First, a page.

In the fall of 1853, our subject took another important step in his life whereby he became a resident of Michigan. He first located in the township of Watson, Allegan County, purchasing a tract of eighty acres of land lying in the woods. He busied himself in clearing his land and putting it under cultivation until 10 years had passed by, and he then sold it, in 1863, and bought a farm in Otsego Township, that he has ever since occupied. On his first place a new log house had just been erected when he took possession of it, but it was incomplete. The surrounding country was very wild and was yet full of game. He has seen as many as 7 deer on his clearing at one time, but he never indulged in the pleasures of the hunt. The second farm was partly improved when he bought it, and he has completed the improvements , which are all first class. He replaced the humble log house that originally stood on the place by a substantial frame residence, and has erected good barns and other buildings in accordance. He has 90 acres of land in his homestead on section 11 and another 40 acres of fine land in the same section.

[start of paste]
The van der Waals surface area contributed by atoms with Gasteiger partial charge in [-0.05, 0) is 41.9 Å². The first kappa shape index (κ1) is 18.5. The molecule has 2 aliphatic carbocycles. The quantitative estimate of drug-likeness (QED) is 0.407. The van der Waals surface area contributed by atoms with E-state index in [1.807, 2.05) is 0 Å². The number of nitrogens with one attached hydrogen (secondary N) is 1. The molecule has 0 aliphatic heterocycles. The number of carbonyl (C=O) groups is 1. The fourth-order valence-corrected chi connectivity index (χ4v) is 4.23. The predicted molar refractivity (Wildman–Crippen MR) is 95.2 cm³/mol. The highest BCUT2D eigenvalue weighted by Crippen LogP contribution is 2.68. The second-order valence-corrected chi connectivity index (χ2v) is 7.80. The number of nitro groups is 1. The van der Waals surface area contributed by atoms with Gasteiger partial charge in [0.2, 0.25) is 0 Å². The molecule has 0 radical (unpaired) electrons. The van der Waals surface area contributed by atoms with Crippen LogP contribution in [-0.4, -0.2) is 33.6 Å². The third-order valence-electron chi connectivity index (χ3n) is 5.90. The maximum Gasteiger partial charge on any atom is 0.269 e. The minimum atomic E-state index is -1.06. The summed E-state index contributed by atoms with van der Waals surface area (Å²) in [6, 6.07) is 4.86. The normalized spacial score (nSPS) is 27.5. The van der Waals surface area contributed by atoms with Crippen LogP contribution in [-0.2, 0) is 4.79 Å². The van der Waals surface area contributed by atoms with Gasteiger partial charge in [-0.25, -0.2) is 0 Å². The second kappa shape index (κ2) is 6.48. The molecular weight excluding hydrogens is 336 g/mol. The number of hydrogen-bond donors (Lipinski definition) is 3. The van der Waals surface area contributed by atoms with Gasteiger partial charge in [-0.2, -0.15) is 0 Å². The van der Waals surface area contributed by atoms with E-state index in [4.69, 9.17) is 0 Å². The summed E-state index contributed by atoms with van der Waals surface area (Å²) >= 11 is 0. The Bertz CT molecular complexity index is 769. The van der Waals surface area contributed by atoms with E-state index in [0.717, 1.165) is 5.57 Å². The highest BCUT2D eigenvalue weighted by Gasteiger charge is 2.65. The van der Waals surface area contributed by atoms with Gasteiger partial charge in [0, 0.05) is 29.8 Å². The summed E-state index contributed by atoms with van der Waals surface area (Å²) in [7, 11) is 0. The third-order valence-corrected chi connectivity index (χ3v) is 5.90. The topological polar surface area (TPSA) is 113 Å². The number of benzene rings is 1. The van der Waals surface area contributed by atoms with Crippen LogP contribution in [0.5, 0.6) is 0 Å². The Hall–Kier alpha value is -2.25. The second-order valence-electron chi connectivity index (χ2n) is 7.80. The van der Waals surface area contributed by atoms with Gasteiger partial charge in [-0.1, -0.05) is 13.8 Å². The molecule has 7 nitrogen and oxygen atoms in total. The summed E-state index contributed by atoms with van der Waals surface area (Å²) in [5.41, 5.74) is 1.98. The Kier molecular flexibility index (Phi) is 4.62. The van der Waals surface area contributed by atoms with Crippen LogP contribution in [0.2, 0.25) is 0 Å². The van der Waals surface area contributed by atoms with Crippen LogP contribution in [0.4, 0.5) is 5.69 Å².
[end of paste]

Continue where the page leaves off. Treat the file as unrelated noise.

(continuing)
Mr Barton was married, October 19, 1853 to Miss Ellen Smith, in whom he has valuable assistant in the up building of a home. Mrs Barton is a native of Wheatland, Monroe County, N.Y and a daughter of Martin and Amie Ann (Goodhue) Smith, who were natives respectively of Massachusetts and New York. Her father was a farmer, and he and his wife spent their last days on their farm in Monroe County. These are the names of the nine children born to Mr and Mrs Barton, John and Jane, deceased, James H, John, deceased, Anna, Ella M, Jacob M, and George. Mr Barton returned to England four years ago on a visit, and came back in about two months, satisfied with his choice of Michigan for a home.